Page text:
Professor Dr. Anika Prather spoke to the faculty on Tuesday afternoon about diversity in the classics and the impact of classical texts on African American history. PRather is a professor of Classics at Howard University and the founder of The Living Water School in southern Maryland, a private classics school. She has graduate degrees in Education and Liberal Arts and a doctorate in English, Theatre and Literacy Education. She reflected on the role that Classics had on the philosophy of African American historical figures and philosophers like W.E.B. DuBois, Martin Luther King Jr., and Frederick Douglass.
The fifth and sixth grade completed a digital science fair this year, with students presenting their research using Google Slides and videos describing their work to judges. The fifth grade scientists, advised by science teacher Ms. Dorsey, completed experiments ranging from freezing balloons to submerging baby teeth in different liquids. In first place in the fifth grade was Max Smudde, who measured the impact of magnet placement on Gauss Rifles. Second place was Francisco Blanco, third place was Sebastian Risso, fourth place was June Walsh and Daphna Soskis. In sixth grade, first place was Annie Alcorn, who did a project on prosthetic hands, conducting an engineering challenge with the goal to design a prosthetic hand with both power and precision grip. Second place was Avis Weeden and Nora O’Donovan, and third place was Miles Johnson.
Upper schoolers also enjoyed a wellness day full of reflection and creativity. Ms. Trevino, Ms. Rose, and Mr. Callum kept students physically active with workouts while several teachers encouraged the students to get their cardio outside, socially distanced. Mr. Hultgren, Mr. Liu, and Mr. Edwards-Stuart took students on a bike ride, Mr. Keller invited students to play bocci ball on campus, Mr. Zinck and Ms. Kovach lead students on a hike in Rock Creek Park, and Mr. Clausen took students on a tour of the arboretum, and Mr. Martin, Mr. Torrence, and Mr. Yonker taught students to play disc golf, while Ms. Foster led a kickball game at the school. For the literary and artistic, there were also options like letter writing, led by Ms. Brady, journaling, lead by Mr. Chernitsky-Hamd, and Vision Boards with Ms. Richardson. For the environmentalists and green thumbs in the building, Mr. Stiff lead a wildlife scavenger hunt, Mr. Day shared backyard birding tricks, Ms. Feist shared tips about plant propagation.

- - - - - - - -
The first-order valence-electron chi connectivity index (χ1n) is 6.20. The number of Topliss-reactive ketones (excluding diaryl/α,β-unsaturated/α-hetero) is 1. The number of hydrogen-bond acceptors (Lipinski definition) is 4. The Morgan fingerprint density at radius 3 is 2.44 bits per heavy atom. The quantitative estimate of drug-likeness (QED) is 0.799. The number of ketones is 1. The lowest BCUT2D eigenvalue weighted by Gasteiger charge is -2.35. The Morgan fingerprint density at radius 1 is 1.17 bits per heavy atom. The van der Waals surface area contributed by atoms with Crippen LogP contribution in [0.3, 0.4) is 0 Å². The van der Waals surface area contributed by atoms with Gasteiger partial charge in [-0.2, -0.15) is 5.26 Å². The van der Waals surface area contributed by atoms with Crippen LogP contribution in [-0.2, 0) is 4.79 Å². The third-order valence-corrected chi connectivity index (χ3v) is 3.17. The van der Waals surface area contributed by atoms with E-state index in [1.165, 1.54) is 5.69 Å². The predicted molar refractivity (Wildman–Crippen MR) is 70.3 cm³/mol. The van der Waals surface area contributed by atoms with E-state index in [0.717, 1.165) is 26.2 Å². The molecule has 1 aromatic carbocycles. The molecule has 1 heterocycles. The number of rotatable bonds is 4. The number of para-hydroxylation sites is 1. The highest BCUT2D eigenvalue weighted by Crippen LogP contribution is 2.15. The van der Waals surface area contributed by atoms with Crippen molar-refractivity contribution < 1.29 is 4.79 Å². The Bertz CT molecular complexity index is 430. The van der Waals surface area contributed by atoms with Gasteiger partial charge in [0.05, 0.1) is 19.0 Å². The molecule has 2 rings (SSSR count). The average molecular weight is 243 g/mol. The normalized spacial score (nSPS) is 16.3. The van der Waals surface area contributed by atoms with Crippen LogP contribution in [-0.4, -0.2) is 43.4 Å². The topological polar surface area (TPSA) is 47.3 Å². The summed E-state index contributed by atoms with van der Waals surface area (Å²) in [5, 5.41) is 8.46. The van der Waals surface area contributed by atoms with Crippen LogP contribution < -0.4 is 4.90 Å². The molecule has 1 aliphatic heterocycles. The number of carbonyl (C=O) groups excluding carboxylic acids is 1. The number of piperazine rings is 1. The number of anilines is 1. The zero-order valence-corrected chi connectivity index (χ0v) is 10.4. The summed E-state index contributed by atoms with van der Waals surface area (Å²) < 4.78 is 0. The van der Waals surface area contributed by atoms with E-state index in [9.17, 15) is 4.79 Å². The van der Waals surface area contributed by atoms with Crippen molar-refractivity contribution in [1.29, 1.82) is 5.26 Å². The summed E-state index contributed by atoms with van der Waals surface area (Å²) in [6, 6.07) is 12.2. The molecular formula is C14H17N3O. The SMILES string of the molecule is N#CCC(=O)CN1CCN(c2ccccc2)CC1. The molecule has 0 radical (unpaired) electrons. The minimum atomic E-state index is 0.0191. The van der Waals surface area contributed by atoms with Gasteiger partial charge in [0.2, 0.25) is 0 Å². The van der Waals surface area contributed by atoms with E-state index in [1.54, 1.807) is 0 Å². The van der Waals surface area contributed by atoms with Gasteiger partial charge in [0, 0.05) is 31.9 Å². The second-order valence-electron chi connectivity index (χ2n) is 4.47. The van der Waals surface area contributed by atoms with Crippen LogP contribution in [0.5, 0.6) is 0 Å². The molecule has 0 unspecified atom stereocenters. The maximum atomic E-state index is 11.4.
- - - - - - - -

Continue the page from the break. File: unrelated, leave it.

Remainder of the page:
Students kept busy with Wednesday Wellness Workshops, including athletic cardio activities, taught by Mr. Marriotti, Ms. Figueroa, Ms. Eleby-El, and Ms. Smith, discussion and social problem solving groups taught by Mr. Coleman and Ms. Grant, and of course lots of fun making and baking activities. Ms. Dobler led a crafting circle, and Ms. Malcchiono taught weaving, while Ms. Coleman led an activity in creating paper dolls. Students also cooked shortbread cookies, granola, and guacamole in workshops led by Ms. Kolb, Ms. Moore, and Ms. Oberson. To round out the day, workshops on meditation, burnout, resilience, and community were lead by our many mental health professionals Ms. Davis, Ms. Griffith, Mr. Werstein, and Ms. Bufort. Wellness days allow students a chance to look inwards, relax, be creative, and socialize in teacher and student led workshops focused on rest, recuperation, and rejuvenation.
On Friday, Ms. Coleman will lead a painting workshop for teachers after school. The art teacher hosts private Paint and Sip events, and has also taught in person lessons for teachers before distance learning. She will keep the teachers hands busy and mouths moving by mixing after school conversation with a passion for the arts. Ms. Coleman also paints stunning portraits which she sells, including images of musicians like Nina Simone, Bob Marley, and Miles Davis and writers like James Baldwin. Ms. Coleman also paints still life images and landscapes. She teaches art to middle and upper school students as well as fifth grade math academic support classes.
Students in Ms. Foley’s AP Language and Composition class had a guest speaker this week on Thursday who touched on the topic of incarceration. Laura Sullivan, a journalist for NPR, investigated the Angola Prison in Louisiana, where two men were put in solitary confinement for 36 years for a crime they didn’t commit. Sullivan is an investigative reporter who covers crime and punishment for Morning Edition, All Things Considered, and other NPR programs. She discussed her journalism career, how to complete an unbiased interview, and some of the ethical dilemmas of journalism. Students reflected on how readers responded to her interviews, what reform attempts have occurred as the result of her reporting, and how she has handled the emotional toll of reporting.